History of the Shrine
From its inception, Saint Rita’s has served as a spiritual, educational, social and cultural center within the South Philadelphia community. The generous donation of one individual, Mr. Lucas Burke, the eagerness of the then Archbishop, Patrick Ryan, and the leadership of the Augustinian Friars, came together in 1907 to provide a setting in which the spiritual, social and educational needs of the poor immigrant families could be addressed. These immigrants came not only to receive, however; they had much to offer as well. Their creativity, talent,
patience and industry built a monumental church whose beauty and spirit continue to encourage, inspire and enthrall believers and non-believers alike to our day.
Through its parish school, devotions and social activities, Saint Rita’s became recognized quickly throughout Philadelphia. Over the years the parish served many communities. First came the immigrant families seeking a new life in a new country, reliant on their centuries-old faith. As they became part of the American fabric, the church shifted its concern to the ever-changing neighborhood and the city. By the early 1990s it seemed as if this remarkable community center might close. However, a faith-based initiative to revitalize Saint Rita’s began and soon gained widespread support. The mission to rejuvenate this place of reconciliation and peacemaking began in 1993 as the result of a newsletter mailing to just 600 people. By the year 2000, the Bishops of the United States designated it the National Shrine of Saint Rita of Cascia, incorporated as a non-profit, civil corporation in the Commonwealth of Pennsylvania. Since then, several additional phases of the renovation project have been completed, and popular support has increased. Saint Rita’s is once again alive. New enthusiasts have joined longstanding parishioners to make Saint Rita’s their spiritual home.
The years of rebuilding gave rise to the refurbishing of the upper church, a complete renovation and remodeling of the lower shrine and an installation of an elevator to reach both areas above and below ground level. Today our Peacemaker magazine reaches over 20,000 households nationwide, and the constant care to maintain and enhance the beauty of the church and shrine is clearly evident to visiting pilgrims and local devotees who frequent St. Rita’s.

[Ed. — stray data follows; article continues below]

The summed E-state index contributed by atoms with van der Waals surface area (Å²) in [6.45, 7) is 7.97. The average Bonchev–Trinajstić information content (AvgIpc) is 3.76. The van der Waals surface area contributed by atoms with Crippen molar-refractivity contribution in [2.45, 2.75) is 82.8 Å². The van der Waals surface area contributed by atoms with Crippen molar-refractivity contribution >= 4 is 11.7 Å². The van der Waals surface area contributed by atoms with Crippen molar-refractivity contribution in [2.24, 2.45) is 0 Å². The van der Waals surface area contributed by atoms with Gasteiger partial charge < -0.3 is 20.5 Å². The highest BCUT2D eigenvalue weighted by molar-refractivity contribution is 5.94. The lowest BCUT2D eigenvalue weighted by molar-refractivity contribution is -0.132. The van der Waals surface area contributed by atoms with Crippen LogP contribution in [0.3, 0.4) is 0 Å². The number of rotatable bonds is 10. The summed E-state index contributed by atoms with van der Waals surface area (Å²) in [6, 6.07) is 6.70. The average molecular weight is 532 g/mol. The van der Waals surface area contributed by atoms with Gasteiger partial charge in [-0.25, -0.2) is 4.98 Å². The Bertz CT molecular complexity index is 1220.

Tens of thousands over the years have come to call Saint Rita’s their spiritual home, a unique place of spirituality and ministry. The soul of the church and its many accomplishments are embodied in the life of its patroness, Saint Rita, the 15th Century wife, mother, widow and nun who is renowned as Peacemaker, Advocate of Reconciliation and Helper in the most difficult of situations. Untold numbers of men and women from outside the community have also been drawn by the message and example of this wonder-worker saint over the course of the years to visit her church, invoke her aid, and sing her praises. Thus, the patrons of Saint Rita are distributed far and wide.
One very special event has continued uninterrupted since 1907, which brings people back to Saint Rita’s: the Feast of the Saint herself on May 22, preceded by the Solemn Novena from May 13 to 21. In addition, since its revitalization as a National Shrine, there has been a steady rebuilding of interest and enthusiasm for Saint Rita’s as a place of prayer, devotion and pilgrimage. Busloads of visitors come to the shrine, the newsletter’s circulation is growing, and services to the community are expanding. There is a renewed sense of diversity and vitality, and a willingness to meet new needs as they arise. In discerning these needs and building upon what has already been realized, we look for the same spirit of generosity, enthusiasm and creativity that characterized our early history to continue, in order that we might meet the challenges of the future most effectively.